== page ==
Succulents and Wildflowers Leave Water-Wasting Lawns in the Dust

Credit - Heather Ross/Earthjustice

Credit - Heather Ross/Earthjustice

For dry side residents: Not only do succulents and native plants protect your home from wildfire, they can also dramatically reduce your water bill and will draw in pollinators. Here's a great article about the many benefits of succulent/native gardening.

From the Source:

“There used to be a lawn here,” Ramirez says, “but I wanted more texture, form and variation.” After using stacked layers of cardboard, compost and mulch—called sheet mulching—to kill the parched grass, Ramirez transplanted his diverse collection of potted succulents into a mix of soil, pumice and lava rock. He says he now waters as little as twice a month in sunnier times and never in the winter...

Putting succulents and native plants around your home not only saves precious water, but it also creates more habitat for bees and other pollinators, including 1,600 California native bee species. The University of California, Berkeley Urban Bee Lab offers a helpful guide to native and exotic plants that bees love…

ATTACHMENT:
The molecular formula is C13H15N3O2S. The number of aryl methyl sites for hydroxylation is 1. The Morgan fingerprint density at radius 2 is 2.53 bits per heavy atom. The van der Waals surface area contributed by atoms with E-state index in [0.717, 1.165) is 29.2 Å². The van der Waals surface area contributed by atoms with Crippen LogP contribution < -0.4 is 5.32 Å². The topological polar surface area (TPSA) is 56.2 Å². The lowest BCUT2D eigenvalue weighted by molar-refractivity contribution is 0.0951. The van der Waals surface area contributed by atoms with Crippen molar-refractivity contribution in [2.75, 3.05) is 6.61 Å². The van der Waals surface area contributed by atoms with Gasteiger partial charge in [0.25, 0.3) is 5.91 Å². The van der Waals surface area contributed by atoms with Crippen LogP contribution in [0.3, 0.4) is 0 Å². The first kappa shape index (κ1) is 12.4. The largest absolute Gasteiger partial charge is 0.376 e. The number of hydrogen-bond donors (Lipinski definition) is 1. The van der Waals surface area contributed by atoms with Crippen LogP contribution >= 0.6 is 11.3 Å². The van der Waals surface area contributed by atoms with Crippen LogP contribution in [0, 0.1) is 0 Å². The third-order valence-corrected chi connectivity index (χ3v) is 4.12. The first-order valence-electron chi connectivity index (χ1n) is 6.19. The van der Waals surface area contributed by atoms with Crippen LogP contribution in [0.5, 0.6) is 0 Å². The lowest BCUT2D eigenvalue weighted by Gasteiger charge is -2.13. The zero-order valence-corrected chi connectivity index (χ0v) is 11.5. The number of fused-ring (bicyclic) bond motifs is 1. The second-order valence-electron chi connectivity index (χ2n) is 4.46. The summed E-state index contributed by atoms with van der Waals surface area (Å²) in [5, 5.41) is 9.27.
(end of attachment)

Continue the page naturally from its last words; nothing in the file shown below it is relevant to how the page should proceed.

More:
'To avoid pesticides, choose the right plants,' Brenzel advises. Pests don’t bother drought-tolerant plants as often, and Brenzel says if you make your garden inviting to predators like birds they’ll do the bug-catching for you. She and Elana Chavez, a landscaper in Redwood City, recommend fragrant plants like lavender, yarrow, salvias, and California lilac to entice pollinators like hummingbirds and bees (not to mention human visitors)."